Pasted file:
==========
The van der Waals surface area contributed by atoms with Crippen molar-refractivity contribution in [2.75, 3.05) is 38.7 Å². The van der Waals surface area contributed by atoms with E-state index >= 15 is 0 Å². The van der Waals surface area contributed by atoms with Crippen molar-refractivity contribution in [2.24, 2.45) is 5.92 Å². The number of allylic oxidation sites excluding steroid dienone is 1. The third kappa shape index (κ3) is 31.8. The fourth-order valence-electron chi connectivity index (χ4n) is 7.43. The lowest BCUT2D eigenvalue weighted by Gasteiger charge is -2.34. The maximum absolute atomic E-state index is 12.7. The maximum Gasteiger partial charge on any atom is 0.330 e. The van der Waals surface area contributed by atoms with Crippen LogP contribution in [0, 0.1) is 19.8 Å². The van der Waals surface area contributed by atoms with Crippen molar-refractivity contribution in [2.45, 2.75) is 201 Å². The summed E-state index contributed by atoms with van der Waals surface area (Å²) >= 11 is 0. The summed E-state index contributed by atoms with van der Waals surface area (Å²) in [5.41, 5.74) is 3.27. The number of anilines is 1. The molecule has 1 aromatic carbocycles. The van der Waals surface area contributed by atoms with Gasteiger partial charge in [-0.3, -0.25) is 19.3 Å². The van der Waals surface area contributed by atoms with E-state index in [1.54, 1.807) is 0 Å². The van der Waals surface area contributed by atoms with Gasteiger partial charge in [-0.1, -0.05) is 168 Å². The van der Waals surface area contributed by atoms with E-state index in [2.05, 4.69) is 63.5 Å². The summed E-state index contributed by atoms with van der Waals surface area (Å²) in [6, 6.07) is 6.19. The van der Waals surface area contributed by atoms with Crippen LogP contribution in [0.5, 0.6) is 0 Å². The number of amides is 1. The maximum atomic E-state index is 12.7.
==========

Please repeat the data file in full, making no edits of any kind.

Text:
The van der Waals surface area contributed by atoms with Crippen molar-refractivity contribution in [2.75, 3.05) is 38.7 Å². The van der Waals surface area contributed by atoms with E-state index >= 15 is 0 Å². The van der Waals surface area contributed by atoms with Crippen molar-refractivity contribution in [2.24, 2.45) is 5.92 Å². The number of allylic oxidation sites excluding steroid dienone is 1. The third kappa shape index (κ3) is 31.8. The fourth-order valence-electron chi connectivity index (χ4n) is 7.43. The lowest BCUT2D eigenvalue weighted by Gasteiger charge is -2.34. The maximum absolute atomic E-state index is 12.7. The maximum Gasteiger partial charge on any atom is 0.330 e. The van der Waals surface area contributed by atoms with Crippen LogP contribution in [0, 0.1) is 19.8 Å². The van der Waals surface area contributed by atoms with Crippen molar-refractivity contribution in [2.45, 2.75) is 201 Å². The summed E-state index contributed by atoms with van der Waals surface area (Å²) >= 11 is 0. The summed E-state index contributed by atoms with van der Waals surface area (Å²) in [5.41, 5.74) is 3.27. The number of anilines is 1. The molecule has 1 aromatic carbocycles. The van der Waals surface area contributed by atoms with Gasteiger partial charge in [-0.3, -0.25) is 19.3 Å². The van der Waals surface area contributed by atoms with E-state index in [1.54, 1.807) is 0 Å². The van der Waals surface area contributed by atoms with Gasteiger partial charge in [-0.1, -0.05) is 168 Å². The van der Waals surface area contributed by atoms with E-state index in [2.05, 4.69) is 63.5 Å². The summed E-state index contributed by atoms with van der Waals surface area (Å²) in [6, 6.07) is 6.19. The van der Waals surface area contributed by atoms with Crippen LogP contribution in [0.5, 0.6) is 0 Å². The number of amides is 1. The maximum atomic E-state index is 12.7.